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Full Version: Sacraments for Remarried "Kaspar Changes the Paradigm, Bergoglio Applauds"
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(03-01-2014, 11:00 PM)JuniorCouncilor Wrote: [ -> ]Um, I'm not sure that's really true.  The ordinary, universal magisterium is established, insofar as it's also universal in time.  That means that the opposite of what has always been taught, everywhere, and by all (in the Church) can never be reversed.

Also, the authentic magisterium, though normally binding, is not, as I understand it, infallible, and so may not be absolutely binding in all cases.

1. The "must-be-universal-in-time" article -- "I have to be able to find it in 'Tradition' before I'm bound to accept it" -- is a false principle SSPX has been promoting for decades. It turns an effect (consistency with prior magisterial teaching because it is ordinary magisterium) into a condition ("I, the Superior General of SSPX must be convinced the teaching is in accord with 'Tradtion' before I am bound to submit to it as universal ordinary magisterium.")

2. As regards authentic magisterium: A pope has the “power and office to teach doctrine” and as a Catholic you have “the obligation and the right to receive instruction.” The teaching of a pope is authentic in the strict sense, “because of the authority of God’s delegation that the teacher uses.” You would therefore “be bound to give it assent of the intellect,” because his teaching authority is founded in “a mission received from God, to which is attached divine assistance.” (Salaverri, De Ecclesia 1:503ff. His emphasis)

So what's Francis doing when he opens his mouth every day if not teaching -- using his office to instruct you in matters of faith and morals?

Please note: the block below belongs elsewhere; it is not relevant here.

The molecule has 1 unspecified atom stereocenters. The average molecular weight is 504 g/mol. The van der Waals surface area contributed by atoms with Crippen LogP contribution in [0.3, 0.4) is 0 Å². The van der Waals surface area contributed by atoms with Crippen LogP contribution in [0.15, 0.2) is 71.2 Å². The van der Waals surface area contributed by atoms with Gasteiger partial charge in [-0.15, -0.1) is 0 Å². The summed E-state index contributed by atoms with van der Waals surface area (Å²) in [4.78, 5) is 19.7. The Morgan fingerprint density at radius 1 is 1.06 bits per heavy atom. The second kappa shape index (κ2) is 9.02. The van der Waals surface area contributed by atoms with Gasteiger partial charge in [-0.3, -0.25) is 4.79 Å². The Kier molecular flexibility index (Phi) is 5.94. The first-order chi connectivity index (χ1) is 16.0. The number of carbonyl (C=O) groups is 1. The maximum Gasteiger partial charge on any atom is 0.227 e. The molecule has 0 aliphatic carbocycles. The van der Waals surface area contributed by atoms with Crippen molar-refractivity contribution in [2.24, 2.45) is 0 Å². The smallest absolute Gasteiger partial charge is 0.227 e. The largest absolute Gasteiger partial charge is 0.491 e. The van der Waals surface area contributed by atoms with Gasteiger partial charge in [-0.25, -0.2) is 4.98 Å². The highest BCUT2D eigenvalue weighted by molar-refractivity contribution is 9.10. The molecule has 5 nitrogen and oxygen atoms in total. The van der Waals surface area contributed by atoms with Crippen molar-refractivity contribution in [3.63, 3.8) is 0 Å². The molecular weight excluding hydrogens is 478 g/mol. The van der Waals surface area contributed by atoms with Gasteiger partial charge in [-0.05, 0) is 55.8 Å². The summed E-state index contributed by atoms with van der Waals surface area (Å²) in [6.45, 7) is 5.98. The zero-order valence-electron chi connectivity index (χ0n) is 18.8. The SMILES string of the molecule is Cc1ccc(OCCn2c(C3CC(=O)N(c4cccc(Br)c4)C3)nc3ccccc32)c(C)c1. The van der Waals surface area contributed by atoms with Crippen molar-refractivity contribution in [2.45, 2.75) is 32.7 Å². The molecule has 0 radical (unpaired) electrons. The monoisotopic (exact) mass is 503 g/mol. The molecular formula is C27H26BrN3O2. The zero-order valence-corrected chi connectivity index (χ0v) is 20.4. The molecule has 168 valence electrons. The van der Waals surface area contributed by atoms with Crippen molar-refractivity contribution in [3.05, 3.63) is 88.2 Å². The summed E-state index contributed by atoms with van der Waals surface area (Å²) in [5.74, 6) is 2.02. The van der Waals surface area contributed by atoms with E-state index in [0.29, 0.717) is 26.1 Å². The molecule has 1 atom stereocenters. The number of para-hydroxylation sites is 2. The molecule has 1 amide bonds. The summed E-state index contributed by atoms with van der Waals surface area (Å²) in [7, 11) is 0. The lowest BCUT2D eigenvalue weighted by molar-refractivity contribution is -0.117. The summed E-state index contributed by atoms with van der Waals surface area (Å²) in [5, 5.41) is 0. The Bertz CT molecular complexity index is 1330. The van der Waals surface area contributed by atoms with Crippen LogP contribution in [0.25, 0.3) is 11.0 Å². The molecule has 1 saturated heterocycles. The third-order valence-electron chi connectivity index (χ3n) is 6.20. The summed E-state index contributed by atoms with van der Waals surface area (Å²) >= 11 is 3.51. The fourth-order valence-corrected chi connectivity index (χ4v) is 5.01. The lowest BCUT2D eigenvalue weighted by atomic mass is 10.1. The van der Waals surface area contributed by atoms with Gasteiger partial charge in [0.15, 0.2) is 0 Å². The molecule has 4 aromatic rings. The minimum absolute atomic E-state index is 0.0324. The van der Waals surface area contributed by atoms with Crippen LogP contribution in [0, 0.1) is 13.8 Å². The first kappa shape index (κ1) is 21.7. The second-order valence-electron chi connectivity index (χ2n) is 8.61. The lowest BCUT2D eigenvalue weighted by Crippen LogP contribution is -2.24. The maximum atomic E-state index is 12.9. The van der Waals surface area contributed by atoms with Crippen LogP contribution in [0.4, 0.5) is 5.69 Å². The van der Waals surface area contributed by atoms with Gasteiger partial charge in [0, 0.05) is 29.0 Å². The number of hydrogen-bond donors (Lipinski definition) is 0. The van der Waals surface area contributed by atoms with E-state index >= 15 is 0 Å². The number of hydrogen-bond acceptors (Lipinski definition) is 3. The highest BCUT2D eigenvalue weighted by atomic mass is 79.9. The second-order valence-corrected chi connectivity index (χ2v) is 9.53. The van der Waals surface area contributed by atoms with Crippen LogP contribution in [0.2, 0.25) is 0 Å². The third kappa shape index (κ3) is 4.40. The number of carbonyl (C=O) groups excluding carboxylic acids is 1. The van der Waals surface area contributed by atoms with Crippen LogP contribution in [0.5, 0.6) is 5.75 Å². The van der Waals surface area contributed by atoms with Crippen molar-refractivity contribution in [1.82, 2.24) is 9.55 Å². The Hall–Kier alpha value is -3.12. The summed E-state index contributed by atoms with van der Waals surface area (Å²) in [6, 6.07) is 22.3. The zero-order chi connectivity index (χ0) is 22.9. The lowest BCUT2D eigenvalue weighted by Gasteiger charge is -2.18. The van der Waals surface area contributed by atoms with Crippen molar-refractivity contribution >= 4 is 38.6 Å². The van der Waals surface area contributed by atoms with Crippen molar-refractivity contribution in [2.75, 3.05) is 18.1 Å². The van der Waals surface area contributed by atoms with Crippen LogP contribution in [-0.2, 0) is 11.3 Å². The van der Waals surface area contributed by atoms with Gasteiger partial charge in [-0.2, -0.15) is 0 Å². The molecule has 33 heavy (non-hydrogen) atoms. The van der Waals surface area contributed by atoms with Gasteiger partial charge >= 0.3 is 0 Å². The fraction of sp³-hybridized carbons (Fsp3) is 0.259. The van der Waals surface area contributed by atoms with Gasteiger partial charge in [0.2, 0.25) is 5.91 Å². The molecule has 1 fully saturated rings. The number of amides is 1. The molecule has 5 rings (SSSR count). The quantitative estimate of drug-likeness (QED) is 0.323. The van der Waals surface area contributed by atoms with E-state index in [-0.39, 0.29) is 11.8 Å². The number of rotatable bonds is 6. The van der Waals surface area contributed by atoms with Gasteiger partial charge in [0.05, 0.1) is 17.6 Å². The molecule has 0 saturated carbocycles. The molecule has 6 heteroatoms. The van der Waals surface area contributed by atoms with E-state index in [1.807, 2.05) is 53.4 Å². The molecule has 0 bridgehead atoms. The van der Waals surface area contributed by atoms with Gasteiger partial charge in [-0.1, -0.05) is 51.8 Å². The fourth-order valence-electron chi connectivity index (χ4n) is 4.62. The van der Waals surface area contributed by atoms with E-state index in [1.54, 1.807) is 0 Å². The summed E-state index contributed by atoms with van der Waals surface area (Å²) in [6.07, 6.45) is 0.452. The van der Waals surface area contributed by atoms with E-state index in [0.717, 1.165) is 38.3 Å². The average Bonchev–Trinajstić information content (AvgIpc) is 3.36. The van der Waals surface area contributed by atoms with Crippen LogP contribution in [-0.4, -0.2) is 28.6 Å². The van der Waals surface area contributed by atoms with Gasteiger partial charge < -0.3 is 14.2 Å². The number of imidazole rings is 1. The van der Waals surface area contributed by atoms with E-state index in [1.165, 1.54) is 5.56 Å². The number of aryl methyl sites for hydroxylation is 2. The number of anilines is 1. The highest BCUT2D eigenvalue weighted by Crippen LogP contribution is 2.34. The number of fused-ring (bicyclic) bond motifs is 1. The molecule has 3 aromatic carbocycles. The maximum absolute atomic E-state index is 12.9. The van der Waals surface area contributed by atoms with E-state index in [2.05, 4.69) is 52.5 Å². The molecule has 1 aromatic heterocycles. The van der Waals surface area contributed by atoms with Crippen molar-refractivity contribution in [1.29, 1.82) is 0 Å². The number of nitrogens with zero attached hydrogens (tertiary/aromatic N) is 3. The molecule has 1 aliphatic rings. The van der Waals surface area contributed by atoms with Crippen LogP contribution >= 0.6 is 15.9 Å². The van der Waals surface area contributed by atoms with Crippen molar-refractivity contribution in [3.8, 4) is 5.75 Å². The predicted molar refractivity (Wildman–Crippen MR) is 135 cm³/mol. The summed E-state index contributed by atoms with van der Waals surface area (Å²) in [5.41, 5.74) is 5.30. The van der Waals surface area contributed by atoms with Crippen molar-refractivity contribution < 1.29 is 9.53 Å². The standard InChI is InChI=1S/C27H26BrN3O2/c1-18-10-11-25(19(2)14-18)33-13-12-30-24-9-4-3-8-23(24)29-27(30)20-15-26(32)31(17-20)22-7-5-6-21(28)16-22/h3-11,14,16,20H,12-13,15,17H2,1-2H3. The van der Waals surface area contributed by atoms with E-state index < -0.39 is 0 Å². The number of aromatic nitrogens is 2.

(03-01-2014, 05:28 PM)FatherCekada Wrote: [ -> ]Pope Francis had honored it on February 21, at the end of the two days of the consistory dedicated to the question of the family:

"I found profound theology, and even serene thinking in theology[/u]. It is pleasant to read serene theology.[/b] And I also found what Saint Ignatius told us about, that 'sensus Ecclesiae," love for Mother Church. It did me good and an idea came to me - excuse me, Eminence, if I embarrass you - but the idea is that this is called 'doing theology on one's knees.' Thank you. Thank you."

:blah: :puke:

Back to the " early Church " again as a justification for change. Just like the Mass." Whoever divorces one and marries another, commits adultery" doesn't leave any wiggle room. What was the practice of the early Church?
Kasper certainly is an apostate:

Walter Cardinal Kasper stated to the International Catholic-Jewish Liaison Committee in New York on May 1, 2001:
Kasper Wrote:The old theory of substitution [i.e., that the New Covenant replaced the Old Covenant] is gone since the Second Vatican Council. For us Christians today the covenant with the Jewish people is a living heritage, a living reality....Therefore, the Church believes that Judaism, i.e., the faithful response of the Jewish people to God’s irrevocable covenant, is salvific for them, because God is faithful to His promises....Thus mission, in this strict sense, cannot be used with regard to Jews, who believe in the true and one God. Therefore – and this is characteristic – there does not exist any Catholic missionary organization for Jews. There is dialogue with Jews; no mission in this proper sense of the word towards them.
William Cardinal Keeler and the USCCB, along with prominent Jewish rabbis, co-authored the 2002 document Reflections on Covenant and Mission. One of the more alarming assertions of the document was:
Quote:...while the Catholic Church regards the saving act of Christ as central to the process of human salvation for all, it also acknowledges that Jews already dwell in a saving covenant with God....Campaigns that target Jews for conversion to Christianity are no longer theologically acceptable in the Catholic Church.” Francis Cardinal George of Chicago added: “...the Church has also sinned against the Jewish people, first of all, in teaching that God’s covenant with Israel is no longer valid for them.